How is "La Belle Dame Sans Merci" a romantic poem?

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The poem "La Belle Sans Merci" can be considered a romantic poem because of the fleeting love between the fairy lady and the knight. The poem ends tragically, with the knight losing the love of the beautiful fairy woman, but the love still existed, and the knight is sick and forlorn specifically because of his romantic feelings. The poem may be a reflection on the fleetingness of many romantic encounters and may even be a declaration of how, so often, romantic love does not last the length of one's lifetime and often ends in hurt. The knight, even in his sadness and corpse-like state, is still enthralled with the lady and is consumed by the romance that he had with her and the love he has lost.

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It's important to keep in mind that Romanticism was, at its core, a reaction against the cold rationalism espoused by the Enlightenment. The Romantics emphasized ideals such as passion, emotion, and beauty. It was a spirit founded in fierce individualism.

"La Belle Dame sans Merci" is certainly a Romantic poem which looks away from Keats's contemporary age—it looks backward toward the Middle Ages and toward British folklore. It's a "fairy story" in which a knight is beguiled by a fairy maiden. Note, however, that the poem's fairy is actually a predatory force. Furthermore, note how the poem resolves: with the magic and beauty stripped away, leaving the knight wandering a deserted hillside.

There is a tension here between beauty and disorientation, and this tension is something that points toward the very heart of Romanticism. The Romantics stressed the intensity of human emotion, and in so doing, they recognized its turbulence. Keats does the same in how he embraces the darker undertones of mythology and leaves his protagonist tormented by his encounter with it.

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Keats's "La Belle Dame Sans Merci" has traits both of the romantic, in the modern sense, and of the Romantic in the sense of the Romantic movement. It is romantic in that it paints a picture of the encounter between a young knight and a "full beautiful" lady who "looked at me as she did love / And made sweet moan." I assume, however, your question is really more concerned with the traits of Romanticism which pervade this poem, which served as inspiration for later literary movements, including the pre-Raphaelites, who admired its focus upon a psuedo-Arthurian past.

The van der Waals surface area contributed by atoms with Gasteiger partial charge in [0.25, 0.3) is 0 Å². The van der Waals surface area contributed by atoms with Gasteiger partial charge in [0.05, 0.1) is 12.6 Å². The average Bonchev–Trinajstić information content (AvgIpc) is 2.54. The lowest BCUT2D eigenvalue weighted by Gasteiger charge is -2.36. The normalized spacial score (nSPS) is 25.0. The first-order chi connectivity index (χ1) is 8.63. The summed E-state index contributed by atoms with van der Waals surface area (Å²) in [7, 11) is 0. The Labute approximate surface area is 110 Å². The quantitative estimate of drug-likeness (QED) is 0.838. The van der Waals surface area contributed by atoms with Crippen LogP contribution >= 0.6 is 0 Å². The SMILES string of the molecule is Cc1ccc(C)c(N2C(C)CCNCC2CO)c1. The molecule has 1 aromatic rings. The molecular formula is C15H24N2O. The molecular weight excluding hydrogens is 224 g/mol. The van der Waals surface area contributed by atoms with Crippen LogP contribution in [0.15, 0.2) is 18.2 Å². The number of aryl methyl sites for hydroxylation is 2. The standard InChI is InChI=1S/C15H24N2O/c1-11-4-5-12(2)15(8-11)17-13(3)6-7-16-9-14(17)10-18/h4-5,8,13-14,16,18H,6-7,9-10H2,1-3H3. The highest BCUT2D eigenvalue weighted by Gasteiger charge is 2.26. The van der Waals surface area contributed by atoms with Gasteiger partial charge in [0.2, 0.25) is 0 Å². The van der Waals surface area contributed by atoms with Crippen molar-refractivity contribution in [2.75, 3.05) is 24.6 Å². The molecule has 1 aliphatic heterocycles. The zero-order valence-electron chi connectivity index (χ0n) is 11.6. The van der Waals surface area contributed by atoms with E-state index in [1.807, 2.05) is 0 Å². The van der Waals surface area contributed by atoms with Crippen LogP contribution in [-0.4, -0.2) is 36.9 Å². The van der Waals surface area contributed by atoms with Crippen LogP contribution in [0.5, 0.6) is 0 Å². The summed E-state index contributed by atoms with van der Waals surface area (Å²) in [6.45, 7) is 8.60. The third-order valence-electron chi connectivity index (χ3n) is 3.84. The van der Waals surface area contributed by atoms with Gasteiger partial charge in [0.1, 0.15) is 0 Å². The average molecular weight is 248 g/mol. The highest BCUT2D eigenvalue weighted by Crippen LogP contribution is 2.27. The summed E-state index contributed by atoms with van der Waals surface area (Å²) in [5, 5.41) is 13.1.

References to the past, often without specifics, often occur in Romantic poetry. The Romantics frequently alluded to the classical, but an aspect of dwelling in a nebulous past served to further the Romantic preoccupation with a more innocent time, untouched by industry and modern drudgery. The knight in this poem, certainly, exhibits this sort of naivety, allowing the beautiful lady to lure him with her "faery's song" into her "Elfin grot." Lulled to sleep by the lady, the knight sees a vision of "pale warriors," presumably the former victims of the fairy lady, who tell him he too is now "in thrall."

The Romantic preoccupation with nature, too, and the inspirational beauty of nature, permeates this poem. The knight is drawn into his "thrall" by the "wild" eyes of the lady in the "meads," a creature of nature. Accordingly, he decks her in a "garland" of flowers, and she finds him "honey wild, and manna dew." When the knight has been left alone on the "cold hillside" by the lady, by contrast, the natural world around him is withering: the "rose" and "lily" of the knight's own beauty are in decline, and "the sedge is withered from the lake / And no birds sing." Nature seems to reflect the knight's emotional state, an example of pathetic fallacy.

The emotional response of the knight to the faery has left him "cold" and "palely loitering." However, like the "pale kings and princes" who had gone before him, he is now seemingly left with his new wisdom to act as a new "warning" to others, an example of the poet-as-visionary trope also common to Romantic philosophy.

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